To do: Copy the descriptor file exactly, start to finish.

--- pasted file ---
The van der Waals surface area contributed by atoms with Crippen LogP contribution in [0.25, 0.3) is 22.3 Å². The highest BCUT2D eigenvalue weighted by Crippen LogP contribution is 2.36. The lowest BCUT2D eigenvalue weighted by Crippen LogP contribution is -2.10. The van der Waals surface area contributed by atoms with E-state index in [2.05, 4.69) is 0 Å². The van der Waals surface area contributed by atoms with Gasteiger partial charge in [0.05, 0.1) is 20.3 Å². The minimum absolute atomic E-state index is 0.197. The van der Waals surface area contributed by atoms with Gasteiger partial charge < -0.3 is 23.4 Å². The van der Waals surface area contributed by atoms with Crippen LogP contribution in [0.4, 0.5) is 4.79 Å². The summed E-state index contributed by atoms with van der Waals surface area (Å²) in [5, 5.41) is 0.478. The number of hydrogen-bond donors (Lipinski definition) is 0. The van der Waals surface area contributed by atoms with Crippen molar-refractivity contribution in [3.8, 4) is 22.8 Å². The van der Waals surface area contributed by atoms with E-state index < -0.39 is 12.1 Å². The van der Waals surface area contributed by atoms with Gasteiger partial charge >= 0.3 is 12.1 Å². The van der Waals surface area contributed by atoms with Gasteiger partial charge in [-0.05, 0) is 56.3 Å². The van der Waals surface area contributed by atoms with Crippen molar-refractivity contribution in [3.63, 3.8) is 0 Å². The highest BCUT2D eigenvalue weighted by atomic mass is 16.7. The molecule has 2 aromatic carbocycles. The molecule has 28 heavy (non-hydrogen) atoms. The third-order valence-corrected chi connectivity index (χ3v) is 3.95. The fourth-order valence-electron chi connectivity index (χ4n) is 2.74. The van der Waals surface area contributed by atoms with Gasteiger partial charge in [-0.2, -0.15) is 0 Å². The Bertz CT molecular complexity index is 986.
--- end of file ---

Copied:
The van der Waals surface area contributed by atoms with Crippen LogP contribution in [0.25, 0.3) is 22.3 Å². The highest BCUT2D eigenvalue weighted by Crippen LogP contribution is 2.36. The lowest BCUT2D eigenvalue weighted by Crippen LogP contribution is -2.10. The van der Waals surface area contributed by atoms with E-state index in [2.05, 4.69) is 0 Å². The van der Waals surface area contributed by atoms with Gasteiger partial charge in [0.05, 0.1) is 20.3 Å². The minimum absolute atomic E-state index is 0.197. The van der Waals surface area contributed by atoms with Gasteiger partial charge < -0.3 is 23.4 Å². The van der Waals surface area contributed by atoms with Crippen LogP contribution in [0.4, 0.5) is 4.79 Å². The summed E-state index contributed by atoms with van der Waals surface area (Å²) in [5, 5.41) is 0.478. The number of hydrogen-bond donors (Lipinski definition) is 0. The van der Waals surface area contributed by atoms with Crippen molar-refractivity contribution in [3.8, 4) is 22.8 Å². The van der Waals surface area contributed by atoms with E-state index < -0.39 is 12.1 Å². The van der Waals surface area contributed by atoms with Gasteiger partial charge >= 0.3 is 12.1 Å². The van der Waals surface area contributed by atoms with Gasteiger partial charge in [-0.05, 0) is 56.3 Å². The van der Waals surface area contributed by atoms with Crippen molar-refractivity contribution in [3.63, 3.8) is 0 Å². The highest BCUT2D eigenvalue weighted by atomic mass is 16.7. The molecule has 2 aromatic carbocycles. The molecule has 28 heavy (non-hydrogen) atoms. The third-order valence-corrected chi connectivity index (χ3v) is 3.95. The fourth-order valence-electron chi connectivity index (χ4n) is 2.74. The van der Waals surface area contributed by atoms with Gasteiger partial charge in [-0.2, -0.15) is 0 Å². The Bertz CT molecular complexity index is 986.